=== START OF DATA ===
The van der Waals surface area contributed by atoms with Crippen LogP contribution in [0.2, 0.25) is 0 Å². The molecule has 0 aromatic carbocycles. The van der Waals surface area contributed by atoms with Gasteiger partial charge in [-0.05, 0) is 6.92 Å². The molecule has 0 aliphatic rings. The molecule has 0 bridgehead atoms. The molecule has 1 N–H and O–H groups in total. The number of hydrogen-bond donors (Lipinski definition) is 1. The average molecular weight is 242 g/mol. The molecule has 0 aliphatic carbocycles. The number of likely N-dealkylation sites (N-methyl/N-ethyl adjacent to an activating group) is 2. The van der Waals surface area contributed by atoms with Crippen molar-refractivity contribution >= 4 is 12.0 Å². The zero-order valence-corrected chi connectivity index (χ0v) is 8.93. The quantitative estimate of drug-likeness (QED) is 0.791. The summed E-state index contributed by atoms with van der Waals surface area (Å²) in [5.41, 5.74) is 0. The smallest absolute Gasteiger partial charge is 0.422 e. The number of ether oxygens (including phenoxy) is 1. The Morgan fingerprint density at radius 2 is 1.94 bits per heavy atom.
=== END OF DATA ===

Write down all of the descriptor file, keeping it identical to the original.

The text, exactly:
The van der Waals surface area contributed by atoms with Crippen LogP contribution in [0.2, 0.25) is 0 Å². The molecule has 0 aromatic carbocycles. The van der Waals surface area contributed by atoms with Gasteiger partial charge in [-0.05, 0) is 6.92 Å². The molecule has 0 aliphatic rings. The molecule has 0 bridgehead atoms. The molecule has 1 N–H and O–H groups in total. The number of hydrogen-bond donors (Lipinski definition) is 1. The average molecular weight is 242 g/mol. The molecule has 0 aliphatic carbocycles. The number of likely N-dealkylation sites (N-methyl/N-ethyl adjacent to an activating group) is 2. The van der Waals surface area contributed by atoms with Crippen molar-refractivity contribution >= 4 is 12.0 Å². The zero-order valence-corrected chi connectivity index (χ0v) is 8.93. The quantitative estimate of drug-likeness (QED) is 0.791. The summed E-state index contributed by atoms with van der Waals surface area (Å²) in [5.41, 5.74) is 0. The smallest absolute Gasteiger partial charge is 0.422 e. The number of ether oxygens (including phenoxy) is 1. The Morgan fingerprint density at radius 2 is 1.94 bits per heavy atom.